Among mothers of all ages, a majority — 59 percent in 2009 — are married when they have children. But the surge of births outside marriage among younger women — nearly two-thirds of children in the United States are born to mothers under 30 — is both a symbol of the transforming family and a hint of coming generational change. . . . When Daniel Patrick Moynihan, then a top Labor Department official and later a United States senator from New York, reported in 1965 that a quarter of black children were born outside marriage — and warned of a “tangle of pathology” — he set off a bitter debate.
By the mid-1990s, such figures looked quaint: a third of Americans were born outside marriage. . . . Now the figure is 41 percent — and 53 percent for children born to women under 30, according to Child Trends, which analyzed 2009 data from the National Center for Health Statistics.
Still, the issue received little attention until the publication last month of “Coming Apart,” a book by Charles Murray, a longtime critic of non-marital births.
Large racial differences remain: 73 percent of black children are born outside marriage, compared with 53 percent of Latinos and 29 percent of whites. And educational differences are growing. About 92 percent of college-educated women are married when they give birth, compared with 62 percent of women with some post-secondary schooling and 43 percent of women with a high school diploma or less, according to Child Trends.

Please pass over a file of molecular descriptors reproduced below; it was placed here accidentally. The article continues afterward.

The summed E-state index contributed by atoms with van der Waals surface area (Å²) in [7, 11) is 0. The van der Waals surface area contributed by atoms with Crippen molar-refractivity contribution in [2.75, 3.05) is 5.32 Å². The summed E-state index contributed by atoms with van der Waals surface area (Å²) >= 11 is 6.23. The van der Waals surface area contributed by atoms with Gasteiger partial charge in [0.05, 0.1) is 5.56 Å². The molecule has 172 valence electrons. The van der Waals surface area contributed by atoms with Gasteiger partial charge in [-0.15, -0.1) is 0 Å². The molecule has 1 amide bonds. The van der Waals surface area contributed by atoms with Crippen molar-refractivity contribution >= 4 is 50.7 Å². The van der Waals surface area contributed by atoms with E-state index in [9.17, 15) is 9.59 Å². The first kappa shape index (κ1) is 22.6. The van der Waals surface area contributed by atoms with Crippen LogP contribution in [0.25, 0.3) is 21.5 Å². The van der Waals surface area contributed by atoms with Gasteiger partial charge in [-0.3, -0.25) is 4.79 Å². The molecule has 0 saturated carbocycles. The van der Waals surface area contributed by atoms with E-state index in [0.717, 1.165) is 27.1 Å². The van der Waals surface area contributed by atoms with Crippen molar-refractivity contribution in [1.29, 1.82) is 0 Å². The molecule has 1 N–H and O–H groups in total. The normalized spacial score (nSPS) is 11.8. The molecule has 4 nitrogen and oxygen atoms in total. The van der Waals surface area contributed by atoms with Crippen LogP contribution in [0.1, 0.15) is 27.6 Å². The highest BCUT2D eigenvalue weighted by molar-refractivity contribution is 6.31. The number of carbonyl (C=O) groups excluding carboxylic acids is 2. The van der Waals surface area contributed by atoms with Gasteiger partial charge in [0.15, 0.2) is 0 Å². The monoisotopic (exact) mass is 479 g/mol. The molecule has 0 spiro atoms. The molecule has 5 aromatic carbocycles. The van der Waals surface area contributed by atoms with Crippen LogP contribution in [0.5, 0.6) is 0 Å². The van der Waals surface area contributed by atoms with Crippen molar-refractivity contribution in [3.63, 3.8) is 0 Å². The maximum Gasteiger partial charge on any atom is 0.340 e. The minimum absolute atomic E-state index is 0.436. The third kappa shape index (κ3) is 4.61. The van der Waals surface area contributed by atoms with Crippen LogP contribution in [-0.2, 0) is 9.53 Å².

Almost all of the rise in nonmarital births has occurred among couples living together. While in some countries such relationships endure at rates that resemble marriages, in the United States they are more than twice as likely to dissolve than marriages. In a summary of research, Pamela Smock and Fiona Rose Greenland, both of the University of Michigan, reported that two-thirds of couples living together split up by the time their child turned 10.
From the New York Times, complete with interviews in Lorain, Ohio, down the road from where I went to college.
Another recent news story looked at another complicating nuance. About a quarter of co-parents who no longer live together still have a romantic relationship and that is good for their children:
When low-income cohabiting couples with children decide to no longer live together, that doesn't necessarily mean the end of their romantic relationship. A new study suggests that about one in four of these couples who split their households still maintain some type of romantic relationship. . . . [Claire] Kamp Dush's work included 1,624 mothers who were cohabiting at the birth of their child. The mothers were followed for five years after the birth. About 46 percent the sample split their households within three years, and 64 percent did so within five years. Of those who moved apart, 75 percent ended their romantic relationship. About three-quarters of these black mothers no longer lived with their partner after five years, compared to 52 percent of Hispanic mothers and 57 percent of white and other-race mothers. These black mothers were also significantly more likely than Hispanic and white mothers to continue a romantic relationship after moving away from their partner. . . .
[C]ouples who stayed connected after moving apart tended to have two factors going for them: they had more relationship "investments" with each other and had less family chaos.
Relationship investments included things like pooling money, having a joint checking account or credit card, or having a second baby together. "These investments help bring couples together and make it less likely that they will totally separate," she said.